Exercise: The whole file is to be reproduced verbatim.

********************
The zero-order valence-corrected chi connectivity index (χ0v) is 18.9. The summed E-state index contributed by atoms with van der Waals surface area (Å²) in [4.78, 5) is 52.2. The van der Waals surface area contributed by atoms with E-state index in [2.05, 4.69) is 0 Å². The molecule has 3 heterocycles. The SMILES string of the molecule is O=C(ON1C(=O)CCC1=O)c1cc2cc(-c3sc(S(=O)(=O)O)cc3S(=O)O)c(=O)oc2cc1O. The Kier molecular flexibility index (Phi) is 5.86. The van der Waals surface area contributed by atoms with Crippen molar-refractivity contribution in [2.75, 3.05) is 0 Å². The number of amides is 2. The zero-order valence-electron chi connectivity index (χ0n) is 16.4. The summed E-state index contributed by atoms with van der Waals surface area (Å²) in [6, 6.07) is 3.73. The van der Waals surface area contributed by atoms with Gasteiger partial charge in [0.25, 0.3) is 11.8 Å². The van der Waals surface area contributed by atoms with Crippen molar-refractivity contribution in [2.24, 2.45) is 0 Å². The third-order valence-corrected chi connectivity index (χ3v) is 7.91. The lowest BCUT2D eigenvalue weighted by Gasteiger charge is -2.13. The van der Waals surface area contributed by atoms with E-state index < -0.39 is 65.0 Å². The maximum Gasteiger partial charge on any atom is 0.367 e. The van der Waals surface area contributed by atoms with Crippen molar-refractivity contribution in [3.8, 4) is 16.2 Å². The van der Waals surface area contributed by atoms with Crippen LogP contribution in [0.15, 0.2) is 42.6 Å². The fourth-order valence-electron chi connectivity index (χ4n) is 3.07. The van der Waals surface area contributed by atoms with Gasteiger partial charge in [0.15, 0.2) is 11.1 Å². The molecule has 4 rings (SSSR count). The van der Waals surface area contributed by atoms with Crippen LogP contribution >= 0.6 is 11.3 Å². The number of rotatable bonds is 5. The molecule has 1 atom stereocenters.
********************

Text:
The zero-order valence-corrected chi connectivity index (χ0v) is 18.9. The summed E-state index contributed by atoms with van der Waals surface area (Å²) in [4.78, 5) is 52.2. The van der Waals surface area contributed by atoms with E-state index in [2.05, 4.69) is 0 Å². The molecule has 3 heterocycles. The SMILES string of the molecule is O=C(ON1C(=O)CCC1=O)c1cc2cc(-c3sc(S(=O)(=O)O)cc3S(=O)O)c(=O)oc2cc1O. The Kier molecular flexibility index (Phi) is 5.86. The van der Waals surface area contributed by atoms with Crippen molar-refractivity contribution in [2.75, 3.05) is 0 Å². The number of amides is 2. The zero-order valence-electron chi connectivity index (χ0n) is 16.4. The summed E-state index contributed by atoms with van der Waals surface area (Å²) in [6, 6.07) is 3.73. The van der Waals surface area contributed by atoms with Gasteiger partial charge in [0.25, 0.3) is 11.8 Å². The van der Waals surface area contributed by atoms with Crippen molar-refractivity contribution in [2.24, 2.45) is 0 Å². The third-order valence-corrected chi connectivity index (χ3v) is 7.91. The lowest BCUT2D eigenvalue weighted by Gasteiger charge is -2.13. The van der Waals surface area contributed by atoms with E-state index < -0.39 is 65.0 Å². The maximum Gasteiger partial charge on any atom is 0.367 e. The van der Waals surface area contributed by atoms with Crippen molar-refractivity contribution in [3.8, 4) is 16.2 Å². The van der Waals surface area contributed by atoms with Crippen LogP contribution in [0.15, 0.2) is 42.6 Å². The fourth-order valence-electron chi connectivity index (χ4n) is 3.07. The van der Waals surface area contributed by atoms with Gasteiger partial charge in [0.15, 0.2) is 11.1 Å². The molecule has 4 rings (SSSR count). The van der Waals surface area contributed by atoms with Crippen LogP contribution >= 0.6 is 11.3 Å². The number of rotatable bonds is 5. The molecule has 1 atom stereocenters.